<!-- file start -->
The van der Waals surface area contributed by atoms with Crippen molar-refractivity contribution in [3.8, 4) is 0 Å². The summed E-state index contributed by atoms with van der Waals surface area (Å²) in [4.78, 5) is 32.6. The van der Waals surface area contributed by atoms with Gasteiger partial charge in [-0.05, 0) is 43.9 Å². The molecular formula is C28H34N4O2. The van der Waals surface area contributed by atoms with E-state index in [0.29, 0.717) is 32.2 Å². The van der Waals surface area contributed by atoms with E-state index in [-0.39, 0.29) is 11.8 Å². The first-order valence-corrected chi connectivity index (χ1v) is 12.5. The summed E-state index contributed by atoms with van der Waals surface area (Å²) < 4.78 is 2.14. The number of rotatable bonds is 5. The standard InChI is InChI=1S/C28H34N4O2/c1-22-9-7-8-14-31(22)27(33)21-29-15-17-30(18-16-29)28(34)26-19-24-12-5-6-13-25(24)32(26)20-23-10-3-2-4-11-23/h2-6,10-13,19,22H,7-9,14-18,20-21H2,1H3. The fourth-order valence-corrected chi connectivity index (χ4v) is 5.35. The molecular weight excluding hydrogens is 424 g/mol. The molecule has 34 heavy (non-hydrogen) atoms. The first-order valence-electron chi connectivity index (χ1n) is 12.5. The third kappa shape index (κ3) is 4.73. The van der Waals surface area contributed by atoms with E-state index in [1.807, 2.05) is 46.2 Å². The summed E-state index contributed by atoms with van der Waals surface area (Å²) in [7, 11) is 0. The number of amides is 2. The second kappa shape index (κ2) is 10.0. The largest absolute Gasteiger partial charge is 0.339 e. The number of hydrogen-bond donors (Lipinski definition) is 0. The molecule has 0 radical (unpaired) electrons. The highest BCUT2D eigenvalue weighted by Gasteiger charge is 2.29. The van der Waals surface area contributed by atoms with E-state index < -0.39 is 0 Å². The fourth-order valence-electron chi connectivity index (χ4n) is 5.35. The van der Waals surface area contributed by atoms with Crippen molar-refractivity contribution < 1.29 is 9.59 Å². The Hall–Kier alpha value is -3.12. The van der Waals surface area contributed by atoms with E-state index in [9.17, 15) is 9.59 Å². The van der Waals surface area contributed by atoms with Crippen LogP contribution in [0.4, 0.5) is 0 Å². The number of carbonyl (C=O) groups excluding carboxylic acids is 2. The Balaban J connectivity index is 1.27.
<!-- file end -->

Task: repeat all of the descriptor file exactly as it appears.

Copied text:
The van der Waals surface area contributed by atoms with Crippen molar-refractivity contribution in [3.8, 4) is 0 Å². The summed E-state index contributed by atoms with van der Waals surface area (Å²) in [4.78, 5) is 32.6. The van der Waals surface area contributed by atoms with Gasteiger partial charge in [-0.05, 0) is 43.9 Å². The molecular formula is C28H34N4O2. The van der Waals surface area contributed by atoms with E-state index in [0.29, 0.717) is 32.2 Å². The van der Waals surface area contributed by atoms with E-state index in [-0.39, 0.29) is 11.8 Å². The first-order valence-corrected chi connectivity index (χ1v) is 12.5. The summed E-state index contributed by atoms with van der Waals surface area (Å²) < 4.78 is 2.14. The number of rotatable bonds is 5. The standard InChI is InChI=1S/C28H34N4O2/c1-22-9-7-8-14-31(22)27(33)21-29-15-17-30(18-16-29)28(34)26-19-24-12-5-6-13-25(24)32(26)20-23-10-3-2-4-11-23/h2-6,10-13,19,22H,7-9,14-18,20-21H2,1H3. The fourth-order valence-corrected chi connectivity index (χ4v) is 5.35. The molecular weight excluding hydrogens is 424 g/mol. The molecule has 34 heavy (non-hydrogen) atoms. The first-order valence-electron chi connectivity index (χ1n) is 12.5. The third kappa shape index (κ3) is 4.73. The van der Waals surface area contributed by atoms with E-state index in [1.807, 2.05) is 46.2 Å². The summed E-state index contributed by atoms with van der Waals surface area (Å²) in [7, 11) is 0. The number of amides is 2. The second kappa shape index (κ2) is 10.0. The largest absolute Gasteiger partial charge is 0.339 e. The number of hydrogen-bond donors (Lipinski definition) is 0. The molecule has 0 radical (unpaired) electrons. The highest BCUT2D eigenvalue weighted by Gasteiger charge is 2.29. The van der Waals surface area contributed by atoms with E-state index < -0.39 is 0 Å². The fourth-order valence-electron chi connectivity index (χ4n) is 5.35. The van der Waals surface area contributed by atoms with Crippen molar-refractivity contribution < 1.29 is 9.59 Å². The Hall–Kier alpha value is -3.12. The van der Waals surface area contributed by atoms with E-state index in [9.17, 15) is 9.59 Å². The van der Waals surface area contributed by atoms with Crippen LogP contribution in [0.4, 0.5) is 0 Å². The number of carbonyl (C=O) groups excluding carboxylic acids is 2. The Balaban J connectivity index is 1.27.